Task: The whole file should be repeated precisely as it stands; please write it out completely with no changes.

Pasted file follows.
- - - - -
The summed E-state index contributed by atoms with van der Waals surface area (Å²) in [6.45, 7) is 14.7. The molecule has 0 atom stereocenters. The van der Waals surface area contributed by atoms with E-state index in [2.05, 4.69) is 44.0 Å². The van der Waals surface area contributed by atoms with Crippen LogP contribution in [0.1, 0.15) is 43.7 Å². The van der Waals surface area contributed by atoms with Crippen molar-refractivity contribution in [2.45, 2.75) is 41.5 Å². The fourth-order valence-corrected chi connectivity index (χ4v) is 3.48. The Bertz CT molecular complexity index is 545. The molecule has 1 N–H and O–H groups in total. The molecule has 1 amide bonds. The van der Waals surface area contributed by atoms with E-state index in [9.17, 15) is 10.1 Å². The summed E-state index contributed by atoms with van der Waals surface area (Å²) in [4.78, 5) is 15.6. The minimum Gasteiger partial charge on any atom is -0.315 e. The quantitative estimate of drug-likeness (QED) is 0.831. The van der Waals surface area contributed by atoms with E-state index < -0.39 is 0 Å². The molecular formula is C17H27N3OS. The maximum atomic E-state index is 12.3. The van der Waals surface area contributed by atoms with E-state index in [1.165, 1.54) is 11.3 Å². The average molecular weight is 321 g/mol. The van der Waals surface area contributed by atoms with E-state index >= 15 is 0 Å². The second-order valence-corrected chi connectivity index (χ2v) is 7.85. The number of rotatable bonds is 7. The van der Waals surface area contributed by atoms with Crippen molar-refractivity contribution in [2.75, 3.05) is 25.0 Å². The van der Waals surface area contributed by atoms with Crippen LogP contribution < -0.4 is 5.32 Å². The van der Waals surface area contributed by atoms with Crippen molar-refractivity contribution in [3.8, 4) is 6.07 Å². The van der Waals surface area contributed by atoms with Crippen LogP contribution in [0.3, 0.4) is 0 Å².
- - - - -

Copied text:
The summed E-state index contributed by atoms with van der Waals surface area (Å²) in [6.45, 7) is 14.7. The molecule has 0 atom stereocenters. The van der Waals surface area contributed by atoms with E-state index in [2.05, 4.69) is 44.0 Å². The van der Waals surface area contributed by atoms with Crippen LogP contribution in [0.1, 0.15) is 43.7 Å². The van der Waals surface area contributed by atoms with Crippen molar-refractivity contribution in [2.45, 2.75) is 41.5 Å². The fourth-order valence-corrected chi connectivity index (χ4v) is 3.48. The Bertz CT molecular complexity index is 545. The molecule has 1 N–H and O–H groups in total. The molecule has 1 amide bonds. The van der Waals surface area contributed by atoms with E-state index in [9.17, 15) is 10.1 Å². The summed E-state index contributed by atoms with van der Waals surface area (Å²) in [4.78, 5) is 15.6. The minimum Gasteiger partial charge on any atom is -0.315 e. The quantitative estimate of drug-likeness (QED) is 0.831. The van der Waals surface area contributed by atoms with E-state index < -0.39 is 0 Å². The molecular formula is C17H27N3OS. The maximum atomic E-state index is 12.3. The van der Waals surface area contributed by atoms with E-state index in [1.165, 1.54) is 11.3 Å². The average molecular weight is 321 g/mol. The van der Waals surface area contributed by atoms with E-state index >= 15 is 0 Å². The second-order valence-corrected chi connectivity index (χ2v) is 7.85. The number of rotatable bonds is 7. The van der Waals surface area contributed by atoms with Crippen molar-refractivity contribution in [2.75, 3.05) is 25.0 Å². The van der Waals surface area contributed by atoms with Crippen LogP contribution < -0.4 is 5.32 Å². The van der Waals surface area contributed by atoms with Crippen molar-refractivity contribution in [3.8, 4) is 6.07 Å². The van der Waals surface area contributed by atoms with Crippen LogP contribution in [0.3, 0.4) is 0 Å².